Sabbath preparation is a multifaceted task. It is physical in the sense of having one's own temple, the temple of the Holy spirit, clean and fresh, but it is also physical in the sense of having a clean environment in the home. This would look different in different settings. Especially the place of worship; for us our living room, should be set up to be conducive to a holy atmosphere for singing praying and worshipping God.

Spiritually, our hearts should be free of burdens. "Cast all your cares on Him for he cares for you" {1 Peter 5:7}. Try to enter the Sabbath with a clear conscience, with no grudges or hard feelings towards anyone. Loving our enemies is priceless. Forgiveness is so precious in cleaning the heart of things which defile. Our devotions through the week also prepare us for entering the Sabbath with sanctified hearts. The joy of expectation is also important in preparing for Sabbath because God always has something for us to learn. I find, no matter who is speaking or what the topic, there are always blessings in the message.

When the Sabbath coincides with a season like a New Moon there is an even greater celebration of faith towards our Heavenly Father that the promise of eternal rest is soon to come {Isaiah 66:23}.  Sabbath is the fulfilment that the Father and the Beloved Son are continually on our mind. It is the key to the city that we enter into to have perfect peace:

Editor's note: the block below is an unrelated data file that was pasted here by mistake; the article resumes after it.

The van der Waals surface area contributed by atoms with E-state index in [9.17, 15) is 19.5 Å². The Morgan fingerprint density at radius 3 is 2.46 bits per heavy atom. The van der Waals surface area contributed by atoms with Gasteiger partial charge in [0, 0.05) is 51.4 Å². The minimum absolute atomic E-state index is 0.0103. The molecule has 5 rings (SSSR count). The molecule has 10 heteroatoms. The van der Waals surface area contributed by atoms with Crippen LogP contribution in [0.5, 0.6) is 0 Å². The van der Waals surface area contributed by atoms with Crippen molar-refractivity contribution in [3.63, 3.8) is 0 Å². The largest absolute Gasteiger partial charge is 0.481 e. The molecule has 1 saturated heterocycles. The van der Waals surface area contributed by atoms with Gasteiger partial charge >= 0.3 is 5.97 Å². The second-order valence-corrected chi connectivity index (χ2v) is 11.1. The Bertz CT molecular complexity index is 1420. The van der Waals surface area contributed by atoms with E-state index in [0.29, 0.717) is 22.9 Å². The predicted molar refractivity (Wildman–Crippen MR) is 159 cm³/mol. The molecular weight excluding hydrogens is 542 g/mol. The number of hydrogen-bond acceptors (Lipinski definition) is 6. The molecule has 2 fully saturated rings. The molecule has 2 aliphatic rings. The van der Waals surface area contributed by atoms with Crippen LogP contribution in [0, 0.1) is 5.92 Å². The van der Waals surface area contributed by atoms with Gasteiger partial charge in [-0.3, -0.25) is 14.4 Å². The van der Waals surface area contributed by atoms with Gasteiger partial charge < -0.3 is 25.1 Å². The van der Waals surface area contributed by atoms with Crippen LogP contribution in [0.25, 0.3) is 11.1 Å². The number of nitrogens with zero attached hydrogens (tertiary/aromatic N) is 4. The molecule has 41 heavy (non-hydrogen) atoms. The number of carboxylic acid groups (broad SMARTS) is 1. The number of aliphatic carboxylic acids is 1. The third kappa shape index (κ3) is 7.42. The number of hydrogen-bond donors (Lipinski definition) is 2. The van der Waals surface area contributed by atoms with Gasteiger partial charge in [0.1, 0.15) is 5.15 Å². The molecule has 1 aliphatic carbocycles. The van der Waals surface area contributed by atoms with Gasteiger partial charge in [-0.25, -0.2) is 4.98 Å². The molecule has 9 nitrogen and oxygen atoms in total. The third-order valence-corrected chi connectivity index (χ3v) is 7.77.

In that day shall this song be sung in the land of Judah; We have a strong city; salvation will God appoint for walls and bulwarks. Open ye the gates, that the righteous nation which keepeth the truth may enter in. Thou wilt keep him in perfect peace, whose mind is stayed on thee: because he trusteth in thee. (Isaiah 26:1-3)

Let this mind be in you, which was also in Christ Jesus... (Philippians 2:5)

The peace which God imparts to His people is “perfect.”

The laws of the human mind are such that our happiness will partake of the character of the object from which it is derived. If we partake from an uncertain and unsatisfying world, it will be just as uncertain and unsatisfying; if we partake from the eternal and immutable God, it will be undisturbable. As to both his temporal and eternal necessities, the believer’s Helper is omnipresent and omniscient, all-wise and all-merciful.